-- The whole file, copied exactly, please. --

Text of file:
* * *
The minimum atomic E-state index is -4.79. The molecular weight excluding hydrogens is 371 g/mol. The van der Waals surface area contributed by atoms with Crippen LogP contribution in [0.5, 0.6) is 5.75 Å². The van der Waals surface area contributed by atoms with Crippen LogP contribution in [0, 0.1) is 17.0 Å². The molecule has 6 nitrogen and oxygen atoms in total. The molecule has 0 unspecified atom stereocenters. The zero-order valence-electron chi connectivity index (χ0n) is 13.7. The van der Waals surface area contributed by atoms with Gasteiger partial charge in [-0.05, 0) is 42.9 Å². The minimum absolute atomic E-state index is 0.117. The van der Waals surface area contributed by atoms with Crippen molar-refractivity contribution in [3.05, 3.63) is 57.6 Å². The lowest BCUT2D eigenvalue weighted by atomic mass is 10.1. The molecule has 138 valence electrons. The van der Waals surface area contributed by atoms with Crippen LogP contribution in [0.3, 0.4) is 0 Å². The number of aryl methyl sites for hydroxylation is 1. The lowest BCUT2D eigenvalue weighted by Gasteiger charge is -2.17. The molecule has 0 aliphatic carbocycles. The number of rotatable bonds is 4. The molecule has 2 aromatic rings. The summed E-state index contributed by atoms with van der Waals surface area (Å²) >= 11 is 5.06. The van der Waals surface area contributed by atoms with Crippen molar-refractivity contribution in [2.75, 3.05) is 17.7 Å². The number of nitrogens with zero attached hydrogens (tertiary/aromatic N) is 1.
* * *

The minimum atomic E-state index is -4.79. The molecular weight excluding hydrogens is 371 g/mol. The van der Waals surface area contributed by atoms with Crippen LogP contribution in [0.5, 0.6) is 5.75 Å². The van der Waals surface area contributed by atoms with Crippen LogP contribution in [0, 0.1) is 17.0 Å². The molecule has 6 nitrogen and oxygen atoms in total. The molecule has 0 unspecified atom stereocenters. The zero-order valence-electron chi connectivity index (χ0n) is 13.7. The van der Waals surface area contributed by atoms with Gasteiger partial charge in [-0.05, 0) is 42.9 Å². The minimum absolute atomic E-state index is 0.117. The van der Waals surface area contributed by atoms with Crippen molar-refractivity contribution in [3.05, 3.63) is 57.6 Å². The lowest BCUT2D eigenvalue weighted by atomic mass is 10.1. The molecule has 138 valence electrons. The van der Waals surface area contributed by atoms with Crippen LogP contribution in [0.3, 0.4) is 0 Å². The number of aryl methyl sites for hydroxylation is 1. The lowest BCUT2D eigenvalue weighted by Gasteiger charge is -2.17. The molecule has 0 aliphatic carbocycles. The number of rotatable bonds is 4. The molecule has 2 aromatic rings. The summed E-state index contributed by atoms with van der Waals surface area (Å²) >= 11 is 5.06. The van der Waals surface area contributed by atoms with Crippen molar-refractivity contribution in [2.75, 3.05) is 17.7 Å². The number of nitrogens with zero attached hydrogens (tertiary/aromatic N) is 1.